There is a wonderful thrift store in Joshua Tree Village. On Highway 62, just up from the Crossroads Cafe (order a tempeh reuben and a pint of Guinness for strength before a heavy thrifting session). I found the complete set of 1970s Weight Watchers Recipe Cards there, the ones so splendidly examined by Wendy McClure in The Fluffy Makerel Pudding Plan. One of the funniest books ever. Seriously. Try to get to, oh, page seven without dissolving into grossed-out gasping laughter. I can’t. The woman has a way with words.
Anyway. A thrift store that understands the value of those recipe cards has a place in my heart. Treasures!
I got some choice loot my last visit. Two hours of examining every musty item rewarded me with a veritable PILE of printed matter. Like I could hardly carry them all to the check-out counter. Grand total? $2.73. Aw. That price is so cute! I love thrift stores. I love old books. Old print. Visual communication from years gone by. Outdated, innocently prim writing styles. Ad campaigns of the past. These are all societal time capsules: maps and magazines and how-tos and school textbooks, with scribbled notes in the margins. And WHO were the scribblers? Why did Mabel F. McLaughlin feel she had to scrawl her name across the front of a handout from an oil company in 1936? Would someone steal it otherwise? Was it really that precious?
They are precious to me now. I thank all the previous owners of these books and booklets, for taking care of them, for caring enough to write their opinions and experiences and directions in the margins, for giving me a little glimpse into the details of what someone else thinks is important. They are important to me now. And some of them, while never as perfectly hilariously AWFUL as those Weight Watchers Recipe Cards, are still pretty funny. All are fun to look at, though, especially for little design nerds like me. So here’s a few. Let’s start with the earliest one.
Wild Flowers of Northern California, Oregon and Washington: Souvenir Booklet Compliments of Your Richfield Dealer, 1936
“It’s Wild Flower time! Richfield presents this booklet of suggested trips to popular wild flower areas. When you make your plans for these delightful outings, include them in a visit to your neighborhood Richfield station for thorough car servicing – and a tankful of long-mileage Hi-Octane gasoline. It will add pleasure to your trip!”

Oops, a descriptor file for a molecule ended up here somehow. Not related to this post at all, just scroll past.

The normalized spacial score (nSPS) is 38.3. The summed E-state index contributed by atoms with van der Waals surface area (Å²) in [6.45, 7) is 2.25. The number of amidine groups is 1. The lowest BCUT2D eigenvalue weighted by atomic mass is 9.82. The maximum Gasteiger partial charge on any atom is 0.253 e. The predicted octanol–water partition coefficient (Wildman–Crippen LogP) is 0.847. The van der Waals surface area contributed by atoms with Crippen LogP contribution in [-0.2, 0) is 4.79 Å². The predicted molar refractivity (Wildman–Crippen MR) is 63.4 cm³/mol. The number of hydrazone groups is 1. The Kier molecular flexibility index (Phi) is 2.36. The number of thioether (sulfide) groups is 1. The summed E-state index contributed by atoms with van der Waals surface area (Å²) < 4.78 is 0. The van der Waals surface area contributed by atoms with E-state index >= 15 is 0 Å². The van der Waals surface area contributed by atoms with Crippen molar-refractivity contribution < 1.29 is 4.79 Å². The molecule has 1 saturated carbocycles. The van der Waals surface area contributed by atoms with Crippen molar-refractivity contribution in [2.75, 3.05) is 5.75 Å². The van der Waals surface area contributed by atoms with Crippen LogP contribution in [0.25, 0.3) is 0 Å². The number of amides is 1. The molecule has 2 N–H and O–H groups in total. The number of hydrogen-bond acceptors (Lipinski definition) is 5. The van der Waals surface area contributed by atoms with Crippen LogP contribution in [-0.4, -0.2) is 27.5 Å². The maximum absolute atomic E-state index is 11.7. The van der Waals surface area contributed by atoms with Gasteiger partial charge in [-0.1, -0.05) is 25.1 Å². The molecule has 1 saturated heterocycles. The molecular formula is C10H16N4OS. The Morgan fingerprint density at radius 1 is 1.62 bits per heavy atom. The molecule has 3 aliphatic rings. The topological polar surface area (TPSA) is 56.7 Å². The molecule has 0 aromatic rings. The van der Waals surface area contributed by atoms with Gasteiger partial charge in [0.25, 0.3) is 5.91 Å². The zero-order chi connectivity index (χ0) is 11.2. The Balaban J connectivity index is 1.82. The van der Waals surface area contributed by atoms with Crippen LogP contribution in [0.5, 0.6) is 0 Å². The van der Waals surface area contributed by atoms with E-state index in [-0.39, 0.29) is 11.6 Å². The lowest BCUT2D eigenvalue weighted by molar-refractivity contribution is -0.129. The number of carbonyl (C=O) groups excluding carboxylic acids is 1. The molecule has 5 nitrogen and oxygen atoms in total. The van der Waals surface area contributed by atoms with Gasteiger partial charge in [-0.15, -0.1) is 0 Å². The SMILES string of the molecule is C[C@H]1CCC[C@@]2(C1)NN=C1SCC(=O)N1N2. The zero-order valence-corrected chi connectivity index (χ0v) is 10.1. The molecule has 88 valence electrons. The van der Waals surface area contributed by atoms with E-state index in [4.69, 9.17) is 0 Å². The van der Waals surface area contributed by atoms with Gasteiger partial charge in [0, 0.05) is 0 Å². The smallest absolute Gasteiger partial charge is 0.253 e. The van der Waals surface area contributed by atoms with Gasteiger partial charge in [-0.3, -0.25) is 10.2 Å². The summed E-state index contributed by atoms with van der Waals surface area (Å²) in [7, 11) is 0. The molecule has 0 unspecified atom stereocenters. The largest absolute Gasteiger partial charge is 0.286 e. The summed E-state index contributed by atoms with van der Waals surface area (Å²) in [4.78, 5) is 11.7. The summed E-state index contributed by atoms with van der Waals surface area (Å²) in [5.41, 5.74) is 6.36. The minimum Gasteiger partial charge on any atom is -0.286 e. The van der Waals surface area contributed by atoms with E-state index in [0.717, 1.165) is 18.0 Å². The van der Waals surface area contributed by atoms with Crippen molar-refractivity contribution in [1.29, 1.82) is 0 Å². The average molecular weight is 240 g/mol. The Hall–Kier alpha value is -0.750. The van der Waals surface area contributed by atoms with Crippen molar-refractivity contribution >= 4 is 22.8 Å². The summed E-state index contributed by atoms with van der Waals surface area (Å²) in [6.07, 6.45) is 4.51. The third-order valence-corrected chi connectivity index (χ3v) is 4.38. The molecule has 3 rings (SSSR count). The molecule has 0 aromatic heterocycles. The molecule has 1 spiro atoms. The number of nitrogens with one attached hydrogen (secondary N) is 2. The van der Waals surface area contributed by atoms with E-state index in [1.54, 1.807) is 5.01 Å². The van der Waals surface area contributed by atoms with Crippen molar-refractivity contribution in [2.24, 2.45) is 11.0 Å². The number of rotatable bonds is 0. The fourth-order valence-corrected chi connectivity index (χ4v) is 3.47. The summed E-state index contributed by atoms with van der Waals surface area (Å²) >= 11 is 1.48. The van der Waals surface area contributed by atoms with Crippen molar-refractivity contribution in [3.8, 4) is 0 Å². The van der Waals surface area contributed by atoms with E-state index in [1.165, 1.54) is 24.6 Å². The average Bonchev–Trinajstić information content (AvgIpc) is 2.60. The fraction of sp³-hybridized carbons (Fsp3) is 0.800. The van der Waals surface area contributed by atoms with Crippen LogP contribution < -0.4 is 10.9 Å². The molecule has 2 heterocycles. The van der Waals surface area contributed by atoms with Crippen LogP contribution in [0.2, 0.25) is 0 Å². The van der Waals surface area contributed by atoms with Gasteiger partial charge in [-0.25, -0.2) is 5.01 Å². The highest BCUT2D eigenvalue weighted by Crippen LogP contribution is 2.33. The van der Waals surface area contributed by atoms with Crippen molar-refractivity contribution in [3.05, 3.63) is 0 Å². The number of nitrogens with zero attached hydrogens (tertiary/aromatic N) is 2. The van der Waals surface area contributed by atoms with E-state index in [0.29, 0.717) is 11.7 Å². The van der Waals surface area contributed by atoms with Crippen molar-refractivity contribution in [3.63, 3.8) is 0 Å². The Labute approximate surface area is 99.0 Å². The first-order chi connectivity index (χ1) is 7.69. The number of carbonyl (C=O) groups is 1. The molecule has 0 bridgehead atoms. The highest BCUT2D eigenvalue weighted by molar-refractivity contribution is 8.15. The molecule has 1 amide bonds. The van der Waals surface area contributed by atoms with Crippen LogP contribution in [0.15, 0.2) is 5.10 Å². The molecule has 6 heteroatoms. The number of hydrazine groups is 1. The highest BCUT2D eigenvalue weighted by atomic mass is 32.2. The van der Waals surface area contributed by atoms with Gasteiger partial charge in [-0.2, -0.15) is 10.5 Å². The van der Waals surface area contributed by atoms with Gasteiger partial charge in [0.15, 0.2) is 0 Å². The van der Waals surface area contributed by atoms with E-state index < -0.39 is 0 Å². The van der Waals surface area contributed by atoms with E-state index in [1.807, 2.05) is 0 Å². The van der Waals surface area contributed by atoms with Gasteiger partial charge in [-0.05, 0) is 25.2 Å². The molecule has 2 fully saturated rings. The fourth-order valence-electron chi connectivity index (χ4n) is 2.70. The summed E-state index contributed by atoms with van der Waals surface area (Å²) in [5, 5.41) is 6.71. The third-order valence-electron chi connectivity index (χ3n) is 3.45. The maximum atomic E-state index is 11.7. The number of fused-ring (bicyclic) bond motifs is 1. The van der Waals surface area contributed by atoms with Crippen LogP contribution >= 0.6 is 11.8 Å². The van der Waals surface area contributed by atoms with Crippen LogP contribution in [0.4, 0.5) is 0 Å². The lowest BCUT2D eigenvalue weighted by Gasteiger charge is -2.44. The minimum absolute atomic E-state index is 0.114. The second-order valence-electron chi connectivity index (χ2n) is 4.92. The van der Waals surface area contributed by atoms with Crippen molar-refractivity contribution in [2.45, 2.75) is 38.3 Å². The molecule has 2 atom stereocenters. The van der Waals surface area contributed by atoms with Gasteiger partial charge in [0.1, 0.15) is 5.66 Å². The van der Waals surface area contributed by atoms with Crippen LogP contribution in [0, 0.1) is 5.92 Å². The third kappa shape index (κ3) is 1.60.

I can hear him now, the radio announcer, broad staccato nasal American accent, describing the wonders of Richfield Oil. Beautiful little booklet by ‘the Gasoline of Power’. Really lovely print quality, with the different color inks almost floating on top of each other, layered over the black and white photography. The hand-set type is endearingly wonky. It’s just so sweet and… OLD. Fun to think of actually doing one of these trips back then, before so many of the cities and towns cited here became the strip-mall-hells they are today. Who would consider taking a scenic drive to Stockton now? I wonder what the roads were like in the 1930s. I imagine Mabel (for this was hers) keeping Wild Flowers in the glove compartment of her ’36 Olds… just in case.
10 Secrets of Bowling by World’s Champion Don Carter, 1963
I love me some instructional illustrations. This book has some of the best. Complete with dotted lines and directional arrows. If I actually read this book instead of just looking at the pretty pictures, I think I will become a Bowling Champ. Creamy, almost newsprint-y paper and woodcut-style illustrations. Despite the soft paper, the ink sits sharply on top and doesn’t get fuzzy and sink in. Really crisp. I love the generous margins and empty space around the illustrations. Signifies to me that there was just more time and space available – in life AND instructional bowling books. Not like the frenzied media overload crunch of today. The book SMELLS good too, like some old books do. You know that smell, right?